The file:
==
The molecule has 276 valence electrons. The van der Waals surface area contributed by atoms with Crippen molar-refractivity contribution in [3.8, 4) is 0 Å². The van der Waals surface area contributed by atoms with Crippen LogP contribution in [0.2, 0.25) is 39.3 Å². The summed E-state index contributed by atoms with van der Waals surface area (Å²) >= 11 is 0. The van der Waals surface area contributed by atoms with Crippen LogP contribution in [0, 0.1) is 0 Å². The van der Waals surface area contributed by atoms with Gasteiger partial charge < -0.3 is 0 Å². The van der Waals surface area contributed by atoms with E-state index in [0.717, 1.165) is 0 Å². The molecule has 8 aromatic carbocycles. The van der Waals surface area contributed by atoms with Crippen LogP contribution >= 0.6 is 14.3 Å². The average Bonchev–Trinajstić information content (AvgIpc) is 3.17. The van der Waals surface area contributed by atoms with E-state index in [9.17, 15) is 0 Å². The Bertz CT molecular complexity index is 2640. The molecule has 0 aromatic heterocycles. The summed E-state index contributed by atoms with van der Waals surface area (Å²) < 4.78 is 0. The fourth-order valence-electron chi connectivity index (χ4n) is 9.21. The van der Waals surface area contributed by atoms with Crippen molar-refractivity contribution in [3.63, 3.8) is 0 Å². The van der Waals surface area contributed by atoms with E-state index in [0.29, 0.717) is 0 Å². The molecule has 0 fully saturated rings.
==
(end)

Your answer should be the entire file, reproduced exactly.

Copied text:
The molecule has 276 valence electrons. The van der Waals surface area contributed by atoms with Crippen molar-refractivity contribution in [3.8, 4) is 0 Å². The van der Waals surface area contributed by atoms with Crippen LogP contribution in [0.2, 0.25) is 39.3 Å². The summed E-state index contributed by atoms with van der Waals surface area (Å²) >= 11 is 0. The van der Waals surface area contributed by atoms with Crippen LogP contribution in [0, 0.1) is 0 Å². The van der Waals surface area contributed by atoms with Gasteiger partial charge < -0.3 is 0 Å². The van der Waals surface area contributed by atoms with E-state index in [0.717, 1.165) is 0 Å². The molecule has 8 aromatic carbocycles. The van der Waals surface area contributed by atoms with Crippen LogP contribution >= 0.6 is 14.3 Å². The average Bonchev–Trinajstić information content (AvgIpc) is 3.17. The van der Waals surface area contributed by atoms with E-state index in [9.17, 15) is 0 Å². The Bertz CT molecular complexity index is 2640. The molecule has 0 aromatic heterocycles. The summed E-state index contributed by atoms with van der Waals surface area (Å²) < 4.78 is 0. The fourth-order valence-electron chi connectivity index (χ4n) is 9.21. The van der Waals surface area contributed by atoms with Crippen molar-refractivity contribution in [3.63, 3.8) is 0 Å². The van der Waals surface area contributed by atoms with E-state index in [0.29, 0.717) is 0 Å². The molecule has 0 fully saturated rings.